Another provision that would be of concern that’s one of the proposals that we now see in this bill is a proposal to remove the sunset provision from an existing power, which is the preventative detention orders power. Now, the curiosity about that is that both the Independent National Security Legislation Monitor and a COAG review last year both recommended that this power be repealed. There’s been a number of concerns expressed by senior officers of police forces around Australia, saying that it is a useless power because you cannot question, you cannot take forward the ordinary police and intelligence investigation processes once you’ve used that power.
JOURNALIST: So those two provisions, the designated areas plus the changes to the sunset clause, is that something that Labor would want to strike out of the changes, or something would you be willing to negotiate?
DREYFUS: The question was, are there matters in this bill that warrant further scrutiny and possibly raise concerns. I’ve identified two. We have not adopted a final position on any of the provisions in this bill, nor should we because that’s why we have public consultation. We’ve been given, up until late last night when we got the bill, very, very little indications of what it would contain, or how the provisions in it would work.
It’s appropriate when governments are proposing to curtail Australians rights and freedoms, rights and freedoms that are a very important part of our way of life, that the Government make the case for why those changes should occur.
JOURNALIST: Can I just bring up changes in the legislation that might not sit well with people as well is that the legislation would allow for the AFP to apply for secret warrants to search someone’s place without them knowing, and completely separate to that, the legislation would seem to suggest that the Government wants to keep for a period of time those infrared photos that are taken of people’s bodies at the airport. What do you think about that?
DREYFUS: That’s something you’ve picked up on a close reading of 158 page bill, which amends more than 20 acts of Parliament. I think that the second point you’ve made there is something that comes out of the changes to provisions for biometric information to be stored. We are moving towards the use of biometric information for screening at airports, as part of passport processes, border control processes.
It’s a matter for the fine detail to be looked at as, as I say, we got this bill late last night. You’ve said that that’s something that people might be concerned about. That’s something we need to have a public discussion about and that’s why it’s appropriate that this bill go to the Intelligence Committee, that there is a period for public consultation, so that legal organisations, community organisations, human rights organisations, can closely scrutinise the provisions of the bill. Because I don’t think anyone would suggest, with the best will in the world, that when you produce legislation like this, between a press conference on 5 August and releasing it to the public on 23 September, you are necessarily are going to have got every single provision right. I think one of the things we saw from the last bill, which is now going through the Parliament, which Labor is supporting with the amendments that came out of the scrutiny process of the Intelligence Committee, you can see from that that there is a value in having parliamentary and public scrutiny because it produces beneficial changes.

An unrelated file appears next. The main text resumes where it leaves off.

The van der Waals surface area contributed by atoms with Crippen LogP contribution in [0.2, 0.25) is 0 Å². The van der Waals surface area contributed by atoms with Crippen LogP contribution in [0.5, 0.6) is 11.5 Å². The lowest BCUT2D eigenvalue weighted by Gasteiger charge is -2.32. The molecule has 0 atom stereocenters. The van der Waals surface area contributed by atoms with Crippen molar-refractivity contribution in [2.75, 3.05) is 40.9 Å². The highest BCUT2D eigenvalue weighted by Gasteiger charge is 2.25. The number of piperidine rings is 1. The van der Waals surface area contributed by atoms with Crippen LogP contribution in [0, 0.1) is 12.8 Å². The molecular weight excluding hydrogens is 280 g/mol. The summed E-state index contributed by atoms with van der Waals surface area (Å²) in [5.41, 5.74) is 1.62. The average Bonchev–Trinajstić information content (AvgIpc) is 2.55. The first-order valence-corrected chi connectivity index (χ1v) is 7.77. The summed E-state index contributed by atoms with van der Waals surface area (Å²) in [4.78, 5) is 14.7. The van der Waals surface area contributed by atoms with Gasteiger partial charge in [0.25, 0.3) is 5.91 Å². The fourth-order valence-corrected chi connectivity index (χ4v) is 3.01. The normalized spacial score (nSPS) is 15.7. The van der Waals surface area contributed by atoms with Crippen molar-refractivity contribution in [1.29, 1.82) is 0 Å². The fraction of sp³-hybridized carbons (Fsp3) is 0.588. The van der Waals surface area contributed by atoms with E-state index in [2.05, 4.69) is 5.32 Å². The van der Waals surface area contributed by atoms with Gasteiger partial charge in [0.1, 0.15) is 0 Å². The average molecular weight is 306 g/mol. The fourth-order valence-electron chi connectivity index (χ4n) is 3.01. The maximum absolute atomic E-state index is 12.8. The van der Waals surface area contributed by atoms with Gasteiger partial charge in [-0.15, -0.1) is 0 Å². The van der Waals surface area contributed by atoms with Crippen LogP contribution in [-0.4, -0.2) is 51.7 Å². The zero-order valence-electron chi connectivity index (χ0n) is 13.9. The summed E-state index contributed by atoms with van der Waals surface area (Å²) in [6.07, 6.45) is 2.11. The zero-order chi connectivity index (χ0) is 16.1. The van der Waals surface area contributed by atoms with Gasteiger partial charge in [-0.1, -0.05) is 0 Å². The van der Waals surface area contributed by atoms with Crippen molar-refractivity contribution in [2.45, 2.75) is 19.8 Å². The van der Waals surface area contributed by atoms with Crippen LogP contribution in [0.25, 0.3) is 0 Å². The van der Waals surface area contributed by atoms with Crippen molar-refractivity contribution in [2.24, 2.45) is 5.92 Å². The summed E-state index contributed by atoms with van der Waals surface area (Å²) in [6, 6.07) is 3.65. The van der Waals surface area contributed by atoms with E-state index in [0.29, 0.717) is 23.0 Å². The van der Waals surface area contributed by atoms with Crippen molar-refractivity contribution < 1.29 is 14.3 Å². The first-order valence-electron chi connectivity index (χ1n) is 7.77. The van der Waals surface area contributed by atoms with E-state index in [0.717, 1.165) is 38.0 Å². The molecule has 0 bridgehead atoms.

The Intelligence Committee recommended some 16 changes to that first National Security Bill that’s now being debated in the Senate and the Government accepted all those amendments.
JOURNALIST: The man who was fatally shot last night, he was 18 years old. Does that underline the sickening and tragic nature of what’s happened?
DREYFUS: As I said we’re waiting for more details, of course this-
DREYFUS: I understand that he’s 18 years old, but we’re waiting for more details about the event. I know little more at this stage than what I’ve heard in news reports, which is that the man was acting alone, that this was an isolated incident. Of course it’s tragic, of course we’re very concerned about the two police officers who were injured in this dreadful attack and it is a concern.
JOURNALIST: Just one more question, just on the face of it when it comes to the legislation, it replaces in the legislation “engaging in armed hostilities in a foreign state” with “engages in subverting society”. I know you haven’t been through all the pages of it, but on the face of it why is that change necessary, do you think?
DREYFUS: That’s a question – I can see you’ve really studied the detail Laura, that’s good – and I’m still working through it. As I said it’s 158 page bill.
That’s really a question that has to be directed to the Government. On the face of it, it is somewhat curious language to be using. I’m in favour of plain English drafting in legislation. This is an old favourite of mine. I think we should say what we mean in the laws of Australia and if our task here is to criminalise fighting with terrorist organisations in foreign countries, in incursions and in civil conflicts, then we should say so in the legislation. I’m going to have to look at the phrase you’ve mentioned “subverting society” to try to work out what the Government intends by it, but it’s, I hope, a question that the Government will be able to answer later today or in coming days as to why this phrase has been used.
JOURNALIST: This all sounds like a legal minefield, doesn’t it?
DREYFUS: It sounds like what it is, which is a very substantial piece of legislation that amends more than 20 acts, ranging from the Crimes Act to the Paid Parental Leave Act and given the breadth of the legislation it warrants some serious public consultation and some serious scrutiny.
Thanks very much.